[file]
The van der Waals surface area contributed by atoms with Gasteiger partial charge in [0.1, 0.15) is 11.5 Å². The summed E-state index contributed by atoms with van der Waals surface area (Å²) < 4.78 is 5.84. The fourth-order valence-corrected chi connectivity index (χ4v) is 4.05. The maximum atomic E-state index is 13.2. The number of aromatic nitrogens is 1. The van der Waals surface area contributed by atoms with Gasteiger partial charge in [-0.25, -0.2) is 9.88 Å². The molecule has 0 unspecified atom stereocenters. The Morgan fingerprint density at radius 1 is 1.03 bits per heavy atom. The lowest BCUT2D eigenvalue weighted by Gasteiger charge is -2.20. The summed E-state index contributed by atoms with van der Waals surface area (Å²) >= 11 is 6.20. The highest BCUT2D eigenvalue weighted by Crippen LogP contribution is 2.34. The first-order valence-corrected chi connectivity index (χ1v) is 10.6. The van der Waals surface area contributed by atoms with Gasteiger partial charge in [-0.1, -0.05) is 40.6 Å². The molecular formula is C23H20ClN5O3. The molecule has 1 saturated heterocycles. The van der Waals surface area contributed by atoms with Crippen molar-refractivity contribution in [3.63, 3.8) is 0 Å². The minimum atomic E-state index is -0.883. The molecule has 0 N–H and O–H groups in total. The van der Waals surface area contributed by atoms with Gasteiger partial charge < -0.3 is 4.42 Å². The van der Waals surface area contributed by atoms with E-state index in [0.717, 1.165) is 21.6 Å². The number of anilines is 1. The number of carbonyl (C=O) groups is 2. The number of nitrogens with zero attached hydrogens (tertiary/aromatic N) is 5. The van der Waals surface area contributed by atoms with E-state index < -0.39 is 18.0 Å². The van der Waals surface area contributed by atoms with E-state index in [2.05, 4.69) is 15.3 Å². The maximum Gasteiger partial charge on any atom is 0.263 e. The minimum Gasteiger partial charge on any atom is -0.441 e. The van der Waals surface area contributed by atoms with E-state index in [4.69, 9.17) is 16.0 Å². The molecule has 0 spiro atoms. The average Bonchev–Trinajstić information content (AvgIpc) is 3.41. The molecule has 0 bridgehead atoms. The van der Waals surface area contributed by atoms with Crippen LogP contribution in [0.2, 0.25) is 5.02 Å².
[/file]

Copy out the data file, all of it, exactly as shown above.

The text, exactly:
The van der Waals surface area contributed by atoms with Gasteiger partial charge in [0.1, 0.15) is 11.5 Å². The summed E-state index contributed by atoms with van der Waals surface area (Å²) < 4.78 is 5.84. The fourth-order valence-corrected chi connectivity index (χ4v) is 4.05. The maximum atomic E-state index is 13.2. The number of aromatic nitrogens is 1. The van der Waals surface area contributed by atoms with Gasteiger partial charge in [-0.25, -0.2) is 9.88 Å². The molecule has 0 unspecified atom stereocenters. The Morgan fingerprint density at radius 1 is 1.03 bits per heavy atom. The lowest BCUT2D eigenvalue weighted by Gasteiger charge is -2.20. The summed E-state index contributed by atoms with van der Waals surface area (Å²) >= 11 is 6.20. The highest BCUT2D eigenvalue weighted by Crippen LogP contribution is 2.34. The first-order valence-corrected chi connectivity index (χ1v) is 10.6. The van der Waals surface area contributed by atoms with Gasteiger partial charge in [-0.1, -0.05) is 40.6 Å². The molecular formula is C23H20ClN5O3. The molecule has 1 saturated heterocycles. The van der Waals surface area contributed by atoms with Crippen molar-refractivity contribution in [3.63, 3.8) is 0 Å². The minimum atomic E-state index is -0.883. The molecule has 0 N–H and O–H groups in total. The van der Waals surface area contributed by atoms with Gasteiger partial charge < -0.3 is 4.42 Å². The van der Waals surface area contributed by atoms with E-state index in [0.717, 1.165) is 21.6 Å². The number of anilines is 1. The number of carbonyl (C=O) groups is 2. The number of nitrogens with zero attached hydrogens (tertiary/aromatic N) is 5. The van der Waals surface area contributed by atoms with E-state index < -0.39 is 18.0 Å². The van der Waals surface area contributed by atoms with E-state index in [2.05, 4.69) is 15.3 Å². The maximum Gasteiger partial charge on any atom is 0.263 e. The minimum Gasteiger partial charge on any atom is -0.441 e. The van der Waals surface area contributed by atoms with E-state index in [4.69, 9.17) is 16.0 Å². The molecule has 0 spiro atoms. The average Bonchev–Trinajstić information content (AvgIpc) is 3.41. The molecule has 0 bridgehead atoms. The van der Waals surface area contributed by atoms with Crippen LogP contribution in [0.2, 0.25) is 5.02 Å².